Ken Mulhall would never have described himself as a star. But he was the sort of rock-solid, honest player which every team needs.
Ken passed away on Sunday May 15 at the age of 94.
He was a man who always had a ready smile and loved to have a chat about the Saints. As this writer lived nearby, Ken would take a pause from walking his dog to have many Saints-related conversations over the years right up until several months ago when his health declined. His teammate and friend Neil Roberts reckoned Ken’s time on the exercise bike at home equated in kilometres to a trip to the moon and back!
His wry sense of humour was never far from the surface. He reckoned that he signed for St Kilda in 1945 almost out of sympathy for the recruiter who would cycle to East Malvern games to try and woo the husky teenager.
Ken also had a twinkle in his eye when he told of the end of his VFL career. He was used on the half-back flank for a day and happened to be in the right place at the right time whenever the ball came downfield. A selector came up to him after the match and said “I think we have found your position”. By then in his 12th season and with more than 100 games under his belt, Mulhall reckoned “it was a bit late to make a sudden discovery”.
Earlier in that final season – 1957, he had equalled his career-best of five goals in a game, but a rib injury put him out of action. When he returned via the reserves, coach Ken Walker asked if he would agree to drop down and qualify for the seconds who were in line to play in the finals. The Saints never played in a senior final during his time at the club, but the trusty big man was able to make his last appearance in a Saints jumper in the reserves' first semi-final against Melbourne on the MCG.
Unfortunately, the Saints of that era did not have enough players like Mulhall who would not take a backward step. When Mulhall arrived at St Kilda, the veteran Reg Garvin took him aside and offered the advice that when confronting a player he should take them to the ground, and if you had done something illegal, run hard to get away from the umpire.
Looking back he was self-deprecating: ”Not that I was tough. I just showed a bit of aggression which you need.”
When Alan Killigrew took over as coach in 1956 ,he recognised the iron streak in Mulhall.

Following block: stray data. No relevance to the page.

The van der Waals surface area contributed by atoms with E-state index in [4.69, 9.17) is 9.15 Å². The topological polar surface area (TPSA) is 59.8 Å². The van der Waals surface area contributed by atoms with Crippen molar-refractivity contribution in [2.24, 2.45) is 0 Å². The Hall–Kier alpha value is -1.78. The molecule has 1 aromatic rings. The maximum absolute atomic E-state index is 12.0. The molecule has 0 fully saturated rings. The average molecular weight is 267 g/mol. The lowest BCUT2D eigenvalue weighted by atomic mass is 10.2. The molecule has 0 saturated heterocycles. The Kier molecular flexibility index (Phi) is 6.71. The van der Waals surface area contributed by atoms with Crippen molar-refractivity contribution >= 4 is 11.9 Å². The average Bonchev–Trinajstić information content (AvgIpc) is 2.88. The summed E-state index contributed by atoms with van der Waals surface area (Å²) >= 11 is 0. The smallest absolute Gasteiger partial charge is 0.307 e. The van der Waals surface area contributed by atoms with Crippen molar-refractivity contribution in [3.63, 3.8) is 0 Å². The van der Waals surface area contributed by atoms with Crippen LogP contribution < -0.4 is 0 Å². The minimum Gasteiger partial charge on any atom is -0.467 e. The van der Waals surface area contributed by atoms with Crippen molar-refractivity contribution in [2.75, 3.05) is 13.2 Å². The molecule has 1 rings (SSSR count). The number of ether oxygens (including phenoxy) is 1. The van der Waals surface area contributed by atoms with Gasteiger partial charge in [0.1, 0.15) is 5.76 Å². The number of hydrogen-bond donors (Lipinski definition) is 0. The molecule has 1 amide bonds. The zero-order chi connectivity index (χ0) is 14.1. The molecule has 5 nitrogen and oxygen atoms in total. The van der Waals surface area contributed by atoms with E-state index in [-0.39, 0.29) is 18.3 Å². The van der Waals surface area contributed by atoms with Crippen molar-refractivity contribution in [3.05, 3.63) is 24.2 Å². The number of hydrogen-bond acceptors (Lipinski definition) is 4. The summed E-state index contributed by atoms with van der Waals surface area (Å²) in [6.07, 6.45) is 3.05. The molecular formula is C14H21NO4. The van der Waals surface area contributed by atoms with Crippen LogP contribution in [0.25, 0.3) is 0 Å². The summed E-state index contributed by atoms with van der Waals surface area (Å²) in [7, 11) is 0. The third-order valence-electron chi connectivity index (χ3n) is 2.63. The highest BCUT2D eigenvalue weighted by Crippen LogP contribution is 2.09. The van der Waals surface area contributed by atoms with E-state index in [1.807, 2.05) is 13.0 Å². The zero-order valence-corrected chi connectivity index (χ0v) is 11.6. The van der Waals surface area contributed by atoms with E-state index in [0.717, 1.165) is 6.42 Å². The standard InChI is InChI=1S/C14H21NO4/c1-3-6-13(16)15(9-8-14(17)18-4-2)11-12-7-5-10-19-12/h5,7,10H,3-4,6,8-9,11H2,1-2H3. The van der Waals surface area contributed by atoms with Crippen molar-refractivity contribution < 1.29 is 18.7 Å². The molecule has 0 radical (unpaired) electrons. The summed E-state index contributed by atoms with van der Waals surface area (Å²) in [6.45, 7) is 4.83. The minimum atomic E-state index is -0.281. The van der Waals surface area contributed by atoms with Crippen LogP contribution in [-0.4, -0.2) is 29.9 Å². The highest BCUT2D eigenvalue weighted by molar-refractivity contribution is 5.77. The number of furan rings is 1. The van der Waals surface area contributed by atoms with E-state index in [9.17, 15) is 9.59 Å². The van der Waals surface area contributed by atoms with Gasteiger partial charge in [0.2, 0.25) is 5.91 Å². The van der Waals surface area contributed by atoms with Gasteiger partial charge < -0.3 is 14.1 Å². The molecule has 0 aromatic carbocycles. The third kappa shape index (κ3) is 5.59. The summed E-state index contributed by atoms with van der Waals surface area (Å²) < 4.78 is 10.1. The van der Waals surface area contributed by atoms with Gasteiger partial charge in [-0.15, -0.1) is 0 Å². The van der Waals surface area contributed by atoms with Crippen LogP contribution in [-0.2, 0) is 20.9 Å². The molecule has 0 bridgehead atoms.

Prior to a game against North he told Mulhall to “take care“ of Roos’ star John Brady. By three-quarter time, both players were off the ground – Brady with a sore jaw and Mulhall with a broken hand. On another occasion, Ken broke his hand on the cranium of Lou Richards. After the match Richards was behind the bar in the players’ room and greeted Mulhall by saying that if he ever did that again he would break Mulhall’s other hand.
In the early stages of his career, Mulhall played primarily as a key forward. The barrel-chested workhorse would be used in differing roles by the procession of coaches that ran the team during his time. He spent more time in the ruck during the second half of his career. He worked in tandem with the brilliant three-time best and fairest winner Jim Ross and was the perfect foil.
There is a famous picture of Ross flying high at a throw in, with Mulhall at the front of the pack at ground level which illustrates their styles perfectly. Looking through the yearly trophy list, the Mulhall awards of Most Improved, Most Unselfish and Most Determined titles sum up the way he went about the game. He was a man who would stand up at every contest across a 134-game career.
He shook his head at the off-field dramas that bedevilled St Kilda in the 1950s, stating that there was so often aggression being shown in the committee room than on the field. After retiring from League footy, he took on the role of captain-coach of local Federal League club Bentleigh. His introduction to the club at the annual meeting was far from peaceful as he looked on in amazement when a fist fight broke out amongst the players late in the evening.
Yet he was able to turn the club around as two years later it reached the Federal finals for the first time.
Ken Mulhall was proud that he stood in as captain for the Saints seven times and the team won four of those games. That was a ratio directly opposite to the overall success rate of the club in the 1950s.